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Ivory Coast’s president said a deal was reached Saturday to end a two-day army mutiny that renewed security concerns in the world’s top cocoa producer and Africa’s fastest-growing economy.
President Alassane Ouattara made the announcement during a cabinet meeting Saturday evening. Earlier in the day, his defense minister, Alain-Richard Donwahi, led a delegation to negotiate with disgruntled soldiers in the country’s second-largest city, Bouake, where the mutiny that saw troops shooting their weapons began Friday morning.
But in an early sign not everyone was on board, mutineers in Bouake fired Kalashnikov rifles and other weapons again after Ouattara’s announcement, trapping Donwahi in the home of a local official along with other members of his delegation and journalists.
The group was finally able to leave just before 10 p.m., said one of the hostages, Aboubacar Al Syddick, a journalist for the local newspaper L’Intelligent d’Abidjan.
In his announcement, Ouattara said he was willing to take into account soldiers’ demands for more money and an improvement in their living and working conditions, but he criticized the mutineers’ tactics.
“I want to say that this manner of demanding is not appropriate. In fact, it tarnishes the image of our country after all of our efforts at economic development and diplomatic repositioning,” he said.
Ouattara came to power in 2011 after a postelection crisis that claimed more than 3,000 lives. The crisis was triggered by former President Laurent Gbagbo’s refusal to accept defeat and step down. It capped more than a decade of turmoil that began with the country’s first coup in 1999.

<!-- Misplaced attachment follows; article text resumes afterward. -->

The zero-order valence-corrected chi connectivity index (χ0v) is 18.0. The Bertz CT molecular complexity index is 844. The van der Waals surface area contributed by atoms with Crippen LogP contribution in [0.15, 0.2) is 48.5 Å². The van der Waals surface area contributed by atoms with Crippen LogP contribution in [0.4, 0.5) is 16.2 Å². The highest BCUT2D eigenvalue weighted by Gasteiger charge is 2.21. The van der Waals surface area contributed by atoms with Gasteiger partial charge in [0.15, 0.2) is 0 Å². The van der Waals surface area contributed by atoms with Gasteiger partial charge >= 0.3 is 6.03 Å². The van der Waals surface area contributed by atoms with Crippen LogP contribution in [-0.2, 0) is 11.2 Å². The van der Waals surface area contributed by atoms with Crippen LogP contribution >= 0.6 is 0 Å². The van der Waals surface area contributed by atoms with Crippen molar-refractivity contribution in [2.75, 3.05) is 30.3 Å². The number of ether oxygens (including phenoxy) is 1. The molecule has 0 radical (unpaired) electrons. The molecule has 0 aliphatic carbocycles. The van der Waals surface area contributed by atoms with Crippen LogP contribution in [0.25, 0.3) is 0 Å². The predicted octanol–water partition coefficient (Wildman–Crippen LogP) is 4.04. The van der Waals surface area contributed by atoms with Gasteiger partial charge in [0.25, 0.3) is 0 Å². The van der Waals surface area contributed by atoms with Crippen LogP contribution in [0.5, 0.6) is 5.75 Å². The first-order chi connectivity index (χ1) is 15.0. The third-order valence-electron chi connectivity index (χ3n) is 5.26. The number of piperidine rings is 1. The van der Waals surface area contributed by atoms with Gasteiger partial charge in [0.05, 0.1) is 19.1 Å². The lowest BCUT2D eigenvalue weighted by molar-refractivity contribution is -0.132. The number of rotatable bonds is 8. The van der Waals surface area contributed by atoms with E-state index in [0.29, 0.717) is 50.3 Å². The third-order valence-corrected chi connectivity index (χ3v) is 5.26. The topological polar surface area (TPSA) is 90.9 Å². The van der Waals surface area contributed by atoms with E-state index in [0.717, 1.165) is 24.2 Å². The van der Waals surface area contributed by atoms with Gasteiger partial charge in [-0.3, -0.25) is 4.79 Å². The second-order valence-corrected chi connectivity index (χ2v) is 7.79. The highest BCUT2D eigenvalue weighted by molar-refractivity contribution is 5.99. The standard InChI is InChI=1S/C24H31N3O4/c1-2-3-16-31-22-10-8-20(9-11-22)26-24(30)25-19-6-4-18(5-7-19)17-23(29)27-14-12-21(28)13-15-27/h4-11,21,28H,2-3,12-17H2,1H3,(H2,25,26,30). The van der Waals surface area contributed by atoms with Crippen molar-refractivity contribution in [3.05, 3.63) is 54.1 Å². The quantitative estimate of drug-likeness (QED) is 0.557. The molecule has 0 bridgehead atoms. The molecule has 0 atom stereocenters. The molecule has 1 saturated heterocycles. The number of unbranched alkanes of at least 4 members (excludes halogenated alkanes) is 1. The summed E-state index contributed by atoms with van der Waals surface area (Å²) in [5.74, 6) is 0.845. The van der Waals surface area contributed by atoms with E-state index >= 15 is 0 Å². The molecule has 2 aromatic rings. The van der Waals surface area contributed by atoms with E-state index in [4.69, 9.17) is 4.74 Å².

The new president faced enormous challenges in trying to create a unified army. Analysts had predicted the government would offer payoffs to defuse this week’s crisis, as it did when soldiers staged a similar revolt in 2014.
The details of the deal were not immediately available.
Despite the government’s attempt at a quick resolution, the incident points to lingering problems with Ivory Coast’s recovery, said Cynthia Ohayon, West Africa analyst for the International Crisis Group.
“This is another reminder that the longstanding issues that led to the crisis are still unresolved,” she said. “Some people forget and think that everything is going well in Ivory Coast. I think this should be toned down.”
For most of Saturday, the mutiny appeared to be gaining momentum with alarming speed.
Heavy gunfire erupted at a military camp in Abidjan, Ivory Coast’s largest city, and barricades were erected in the city center amid unconfirmed reports that mutinous soldiers had reached the military headquarters and defense ministry. The ministry denied those reports on its Facebook page
Gunfire was also reported in Bouake for a second straight day and in the western city of Man.
Abidjan residents stocked up on food and water amid fears the city could see more violence.
The U.S. embassy advised staffers to keep off roads and to stay near their homes, while France advised restricting travel to the country’s interior and avoiding military camps in Abidjan.
Ivory Coast is no stranger to mutinies, having experienced about 10 since 1990, according to Maggie Dwyer, an expert on mutinies in West Africa at the University of Edinburgh.
Like Ohayon, Dwyer warned that the resolution announced Saturday might not hold.
“If your soldiers are coming to the streets for pay, there are probably deeper tensions within the military structure, and those often go unaddressed,” she said.